Sticky Barbecue Ribs & Grilled Sweetcorn – Farmer’s Market Wednesday

It felt a bit strange to me to be buying fresh corn on the cob at the farmer’s market today – it is a vegetable I only associate with the summertime, and this morning was .definitely. definitely. autumn. But never mind, at 40p each and grilled to go alongside some baby ribs, I managed to convince myself for a few minutes. The sauce is tomato based and really easy. Even if you don’t have a food processor like lazy old me you can still do it, just ensure that you crush the tomatoes down well with your hands and mince the onion and garlic as finely as you possibly can. Serves 2. Hugely easily multiplied.

For the ribs:

  • barbecueribs500g ribs, preferably on the rack
  • 2 tsps cajun seasoning
  • 400g can tomatoes
  • olive oil
  • 100ml tomato puree
  • 1 small onion
  • 1 clove of garlic
  • 1 tbsp soy sauce
  • 2 tbsp cider or white wine vinegar
  • 2 tbsp worcestershire sauce
  • 2 tbsp dark brown sugar (or, in my case, maple syrup) or even honey if you like
  • 1 scant teaspoon chilli flakes
  • 1 tsp mustard powder

Preheat your oven to gas 2. Cut your rack of ribs in half, and rub a teaspoon of cajun seasoning into each piece. Put them into a heavy casserole with a lid, or if you don’t have one of the right size, a solid roasting tin which you will cover with foil. Put the covered ribs into the oven and leave them to cook slowly for 2 – 2 and a half hours.

In the meantime, put your garlic and onion in the bowl of your food processor and whizz down until chopped extremely finely. Put them in a saucepan with a generous pinch of salt and pepper and a splash of olive oil. Sweat off over a very low heat until soft and translucent. In the same food processor, put all the remaining ingredients and whizz again until smooth and fully combined. Put the sauce into the saucepan with the onion and garlic, stir well and simmer gently for around 20 minutes.

About forty minutes before you are ready to eat, turn the oven right up to gas 6, and put the ribs onto a roasting tin or baking sheet. Cover each side of the ribs with the barbecue sauce, reserving a little, and place into the oven. Cook for 20 minutes and then turn over. Add the remaining barbecue sauce and put back in the oven. They will need just twenty more minutes, but keep checking that the sauce isn’t burning. If it starts to catch, you can take it out.  Turn on your grill.

For the sweetcorn:

  • cornoncob2 corn on the cob
  • 2 tsps of butter

Get two lengths of tin foil about 6 inches long. Remove the corn from the husks, if they’re ready to cook they should come off really easily. Place the corn onto the foil and put about a teaspoon of butter on each. Roll up the foil, tucking in the end until they are wrapped snugly. Put under a hot grill, and turning fairly regularly, cook for 15 minutes, until kernels have softened in the melted butter. Serve with the ribs.

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Tandoori Chicken

First of all, do you have one of these? or these? I really want one. I think my life would be seriously improved by a tandoor. But I’m really not going to make one, I can’t afford to buy one, and I don’t think I’ve got the space for one. Would I use it though? Hell, I think I’d use it every day!  Sirriusly! Every regular reader of this blog knows I love a curry, but I love tandoori meats and naan breads the absolute mostest. Unfortunately, given I don’t have any of the specialist kit, its never going to be curry-house authentic. It can still be good though, as the below recipe will show you. I’ve chosen to cook this chicken on the barbecue – I think it took around 40 minutes, but you can do it under a hot domestic grill or in the hottest oven for 20-30. Chicken is cooked when juices run clear and the meat pulls easily away from the bone.Recipe enough to serve 4 with salad.Taken from the ever reliable The Complete Book of Indian Cooking.Don’t be surprised that your chicken is not curry-house red. You’d have to dye it with food colouring to achieve that. Just like they do.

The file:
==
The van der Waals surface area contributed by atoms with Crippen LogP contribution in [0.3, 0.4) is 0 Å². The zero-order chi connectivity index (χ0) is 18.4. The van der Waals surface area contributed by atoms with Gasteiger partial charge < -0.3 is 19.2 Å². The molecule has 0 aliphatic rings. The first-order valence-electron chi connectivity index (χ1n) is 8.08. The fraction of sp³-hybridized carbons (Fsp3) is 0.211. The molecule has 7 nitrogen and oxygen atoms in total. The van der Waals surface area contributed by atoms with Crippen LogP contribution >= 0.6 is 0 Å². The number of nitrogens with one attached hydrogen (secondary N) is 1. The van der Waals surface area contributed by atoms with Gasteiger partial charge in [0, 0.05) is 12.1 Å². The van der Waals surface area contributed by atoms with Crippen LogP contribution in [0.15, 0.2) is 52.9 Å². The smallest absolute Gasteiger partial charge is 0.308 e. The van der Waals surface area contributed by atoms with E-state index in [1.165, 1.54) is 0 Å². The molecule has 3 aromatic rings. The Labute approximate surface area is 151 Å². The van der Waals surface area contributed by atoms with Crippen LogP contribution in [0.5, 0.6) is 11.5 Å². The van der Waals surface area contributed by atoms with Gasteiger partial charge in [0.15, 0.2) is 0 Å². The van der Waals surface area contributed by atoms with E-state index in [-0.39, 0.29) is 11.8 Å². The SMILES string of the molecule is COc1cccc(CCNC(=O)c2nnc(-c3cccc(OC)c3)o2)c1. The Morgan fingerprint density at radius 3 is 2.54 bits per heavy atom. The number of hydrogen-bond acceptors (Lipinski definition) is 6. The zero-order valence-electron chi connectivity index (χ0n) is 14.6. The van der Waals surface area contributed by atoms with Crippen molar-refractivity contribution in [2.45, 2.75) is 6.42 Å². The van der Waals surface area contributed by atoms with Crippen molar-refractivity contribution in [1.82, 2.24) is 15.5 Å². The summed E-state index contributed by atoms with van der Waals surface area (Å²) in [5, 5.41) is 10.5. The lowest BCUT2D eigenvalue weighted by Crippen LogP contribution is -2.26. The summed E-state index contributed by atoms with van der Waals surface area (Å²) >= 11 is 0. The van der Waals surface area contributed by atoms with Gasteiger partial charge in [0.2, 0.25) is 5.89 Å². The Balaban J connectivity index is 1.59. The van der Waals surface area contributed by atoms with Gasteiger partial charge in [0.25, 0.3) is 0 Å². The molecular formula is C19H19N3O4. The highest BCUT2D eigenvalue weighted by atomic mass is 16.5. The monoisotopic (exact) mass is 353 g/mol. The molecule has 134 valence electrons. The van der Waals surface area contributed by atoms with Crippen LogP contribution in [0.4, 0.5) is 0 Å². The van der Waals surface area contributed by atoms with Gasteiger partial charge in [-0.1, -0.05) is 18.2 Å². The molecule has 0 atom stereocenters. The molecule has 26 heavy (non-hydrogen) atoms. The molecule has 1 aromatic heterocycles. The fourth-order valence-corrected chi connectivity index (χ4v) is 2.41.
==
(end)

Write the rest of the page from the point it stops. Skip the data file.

tandoori chicken legs

  • 8 small chicken joints. skinned
  • 3 dried red chillies
  • 1 tsp maldon sea salt
  • 2 tbsp coriander seeds
  • 2 tbsp lime juice
  • 2 garlic cloves, crushed
  • 1 tsp ground ginger
  • 1 clove
  • 2 tsp garam masala
  • 2 tsp chilli powder
  • 1/2 onion, very finely chopped
  • 300ml plain natural yoghurt
  • lemon and lime wedges for garnish and sprinkles

First off, slash a couple  of  big cuts into your chicken pieces with a big sharp knife. In a large pestle and mortar or blender, crush together the salt, chillies, garlic, clove, coriander and ginger. When as combines as you think likely, add the lime juice, you might want to give it another bash if you’re using a pestle and mortar and then stir in the chilli powder and garam masala. Transfer the mixture to a small non stick pan and heat through, gently. Add the onion and fry this for a few minutes. Stir in the yoghurt and remove the pan from the heat until cooled. Now, for first preference you want to get a large plastic food bag and pop the chicken and then the marinade in and squish it about. Or, get a non metallic dish and put the chicken and marinade and swoosh it about until fully coated. Either way, stick it in the fridge for at least 4 hours or upto 36.

Bring back up to room temperature when ready to cook, and either barbecue, put in your tandoor, or put in the hot oven or grill. Leave to rest 10 minutes and scoff.